Silk–Silica Composites from Genetically Engineered Chimeric Proteins: Materials Properties Correlate with Silica Condensation Rate and Colloidal Stability of the Proteins in Aqueous Solution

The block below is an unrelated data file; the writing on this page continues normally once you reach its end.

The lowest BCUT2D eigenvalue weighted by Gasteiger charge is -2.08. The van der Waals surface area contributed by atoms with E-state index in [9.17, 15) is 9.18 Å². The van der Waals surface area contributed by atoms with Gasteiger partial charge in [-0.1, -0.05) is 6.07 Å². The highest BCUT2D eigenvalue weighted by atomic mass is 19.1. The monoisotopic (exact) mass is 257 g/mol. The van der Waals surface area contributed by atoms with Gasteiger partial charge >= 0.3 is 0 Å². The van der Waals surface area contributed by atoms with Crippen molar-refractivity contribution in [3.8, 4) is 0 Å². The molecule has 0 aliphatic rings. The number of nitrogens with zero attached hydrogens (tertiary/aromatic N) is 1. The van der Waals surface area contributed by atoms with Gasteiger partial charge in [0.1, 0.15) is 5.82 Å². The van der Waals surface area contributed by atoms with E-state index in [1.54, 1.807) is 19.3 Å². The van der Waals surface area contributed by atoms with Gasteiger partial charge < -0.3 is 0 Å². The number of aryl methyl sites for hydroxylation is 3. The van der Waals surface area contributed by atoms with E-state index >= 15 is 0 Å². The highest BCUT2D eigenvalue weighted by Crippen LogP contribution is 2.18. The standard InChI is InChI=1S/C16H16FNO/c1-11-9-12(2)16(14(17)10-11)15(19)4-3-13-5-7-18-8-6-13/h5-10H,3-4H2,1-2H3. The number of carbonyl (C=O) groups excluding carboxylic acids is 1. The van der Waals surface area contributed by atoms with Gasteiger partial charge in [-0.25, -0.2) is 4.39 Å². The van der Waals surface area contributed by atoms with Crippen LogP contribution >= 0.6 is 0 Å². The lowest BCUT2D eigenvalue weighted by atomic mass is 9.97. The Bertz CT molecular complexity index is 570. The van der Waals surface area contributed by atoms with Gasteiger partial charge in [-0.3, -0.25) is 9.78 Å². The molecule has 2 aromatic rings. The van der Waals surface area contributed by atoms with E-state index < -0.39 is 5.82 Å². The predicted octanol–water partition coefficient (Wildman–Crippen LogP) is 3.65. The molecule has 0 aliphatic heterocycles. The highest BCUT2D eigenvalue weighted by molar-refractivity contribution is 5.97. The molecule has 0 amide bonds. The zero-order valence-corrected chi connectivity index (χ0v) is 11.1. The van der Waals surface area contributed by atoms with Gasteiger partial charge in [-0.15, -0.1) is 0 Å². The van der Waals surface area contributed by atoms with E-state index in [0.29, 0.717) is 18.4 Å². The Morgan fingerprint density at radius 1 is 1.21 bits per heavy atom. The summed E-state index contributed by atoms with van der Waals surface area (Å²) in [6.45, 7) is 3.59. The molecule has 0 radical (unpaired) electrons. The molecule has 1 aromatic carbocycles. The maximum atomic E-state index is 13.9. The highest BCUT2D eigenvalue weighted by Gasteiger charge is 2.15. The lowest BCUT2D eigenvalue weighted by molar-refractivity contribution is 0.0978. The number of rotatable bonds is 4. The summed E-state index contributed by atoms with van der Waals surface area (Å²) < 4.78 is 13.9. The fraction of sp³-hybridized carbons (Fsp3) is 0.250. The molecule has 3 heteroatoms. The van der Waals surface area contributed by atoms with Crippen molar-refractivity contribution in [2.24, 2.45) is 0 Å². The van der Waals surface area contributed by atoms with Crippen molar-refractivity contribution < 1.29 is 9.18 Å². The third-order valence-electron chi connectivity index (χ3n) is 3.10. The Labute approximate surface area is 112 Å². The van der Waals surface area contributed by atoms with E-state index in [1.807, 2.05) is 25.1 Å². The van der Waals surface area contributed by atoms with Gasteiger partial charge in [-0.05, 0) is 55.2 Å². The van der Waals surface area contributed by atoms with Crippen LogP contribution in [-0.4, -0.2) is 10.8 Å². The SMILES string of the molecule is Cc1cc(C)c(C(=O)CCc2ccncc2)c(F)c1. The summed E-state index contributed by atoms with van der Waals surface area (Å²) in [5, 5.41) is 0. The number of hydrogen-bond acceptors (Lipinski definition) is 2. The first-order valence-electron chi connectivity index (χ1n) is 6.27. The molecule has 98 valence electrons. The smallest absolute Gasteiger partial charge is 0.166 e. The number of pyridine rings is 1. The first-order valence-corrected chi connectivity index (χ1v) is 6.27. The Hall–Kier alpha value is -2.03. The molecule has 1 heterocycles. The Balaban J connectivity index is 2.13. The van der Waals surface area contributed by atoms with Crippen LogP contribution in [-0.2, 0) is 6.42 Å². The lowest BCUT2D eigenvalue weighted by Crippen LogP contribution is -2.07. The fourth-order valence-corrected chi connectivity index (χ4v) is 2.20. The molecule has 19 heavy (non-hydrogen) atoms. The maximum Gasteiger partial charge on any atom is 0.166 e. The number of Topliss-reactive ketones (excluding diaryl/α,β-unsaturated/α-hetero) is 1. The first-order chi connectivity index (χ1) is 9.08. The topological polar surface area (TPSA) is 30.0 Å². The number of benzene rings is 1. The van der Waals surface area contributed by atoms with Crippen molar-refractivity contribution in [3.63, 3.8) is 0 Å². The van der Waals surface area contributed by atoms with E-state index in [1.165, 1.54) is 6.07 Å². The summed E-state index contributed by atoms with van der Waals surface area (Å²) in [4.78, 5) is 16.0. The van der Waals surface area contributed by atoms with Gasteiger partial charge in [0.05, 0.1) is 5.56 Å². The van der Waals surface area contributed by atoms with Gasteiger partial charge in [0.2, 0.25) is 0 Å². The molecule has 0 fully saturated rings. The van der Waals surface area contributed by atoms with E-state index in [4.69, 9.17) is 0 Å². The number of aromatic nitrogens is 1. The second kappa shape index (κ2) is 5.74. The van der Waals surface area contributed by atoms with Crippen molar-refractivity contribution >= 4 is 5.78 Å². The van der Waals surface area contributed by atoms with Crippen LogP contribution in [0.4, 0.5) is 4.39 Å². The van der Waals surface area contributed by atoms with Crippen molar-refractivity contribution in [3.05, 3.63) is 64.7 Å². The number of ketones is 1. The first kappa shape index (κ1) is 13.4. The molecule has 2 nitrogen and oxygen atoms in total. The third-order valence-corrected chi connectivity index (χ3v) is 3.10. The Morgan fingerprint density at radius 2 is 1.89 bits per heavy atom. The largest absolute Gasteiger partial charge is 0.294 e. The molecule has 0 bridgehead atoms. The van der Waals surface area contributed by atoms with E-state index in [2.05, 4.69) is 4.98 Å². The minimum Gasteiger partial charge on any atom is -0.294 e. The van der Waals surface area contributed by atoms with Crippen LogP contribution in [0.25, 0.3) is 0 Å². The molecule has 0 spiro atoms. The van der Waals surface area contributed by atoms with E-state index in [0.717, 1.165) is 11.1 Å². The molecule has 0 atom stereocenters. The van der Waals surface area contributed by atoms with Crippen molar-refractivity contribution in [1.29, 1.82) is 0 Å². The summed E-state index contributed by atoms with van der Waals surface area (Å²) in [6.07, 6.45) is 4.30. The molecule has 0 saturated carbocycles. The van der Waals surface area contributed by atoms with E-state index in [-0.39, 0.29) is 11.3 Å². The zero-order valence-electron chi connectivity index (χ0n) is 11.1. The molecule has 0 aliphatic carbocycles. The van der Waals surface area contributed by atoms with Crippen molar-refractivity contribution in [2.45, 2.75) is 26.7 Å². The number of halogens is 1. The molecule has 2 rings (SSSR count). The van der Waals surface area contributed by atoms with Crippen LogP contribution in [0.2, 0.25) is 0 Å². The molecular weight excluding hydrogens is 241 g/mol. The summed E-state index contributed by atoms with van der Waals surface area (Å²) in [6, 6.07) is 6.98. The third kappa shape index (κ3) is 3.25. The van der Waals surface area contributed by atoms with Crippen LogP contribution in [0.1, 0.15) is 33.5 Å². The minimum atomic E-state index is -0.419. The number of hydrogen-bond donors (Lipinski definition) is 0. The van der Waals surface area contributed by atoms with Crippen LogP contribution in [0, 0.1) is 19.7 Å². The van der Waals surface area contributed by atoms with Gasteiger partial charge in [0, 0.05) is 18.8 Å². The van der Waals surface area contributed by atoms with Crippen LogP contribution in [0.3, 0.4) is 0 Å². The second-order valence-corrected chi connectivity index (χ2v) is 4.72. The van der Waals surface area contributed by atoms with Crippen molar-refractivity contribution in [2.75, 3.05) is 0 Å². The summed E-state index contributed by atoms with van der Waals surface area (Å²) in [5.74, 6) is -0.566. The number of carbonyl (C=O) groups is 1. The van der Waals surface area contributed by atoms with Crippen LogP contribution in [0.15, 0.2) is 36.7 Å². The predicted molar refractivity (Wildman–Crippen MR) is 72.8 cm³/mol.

The aim of the study was to determine the extent and mechanism of influence on silica condensation that is presented by a range of known silicifying recombinant chimeras (R5: SSKKSGSYSGSKGSKRRIL; A1: SGSKGSKRRIL; and Si4–1: MSPHPHPRHHHT and repeats thereof) attached at the N-terminus end of a 15-mer repeat of the 32 amino acid consensus sequence of the major ampullate dragline Spindroin 1 (Masp1) <i>Nephila clavipes</i> spider silk sequence ([SGRGGLGGQG AGAAAAAGGA GQGGYGGLGSQG]<sub>15</sub>X). The influence of the silk/chimera ratio was explored through the adjustment of the type and number of silicifying domains (denoted X above), and the results were compared with their non-chimeric counterparts and the silk from <i>Bombyx mori</i>. The effect of pH (3–9) on reactivity was also explored. Optimum conditions for rate and control of silica deposition were determined, and the solution properties of the silks were explored to determine their mode­(s) of action. For the silica–silk–chimera materials formed there is a relationship between the solution properties of the chimeric proteins (ability to carry charge), the pH of reaction, and the solid state materials that are generated. The region of colloidal instability correlates with the pH range observed for morphological control and coincides with the pH range for the highest silica condensation rates. With this information it should be possible to predict how chimeric or chemically modified proteins will affect structure and morphology of materials produced under controlled conditions and extend the range of composite materials for a wide spectrum of uses in the biomedical and technology fields.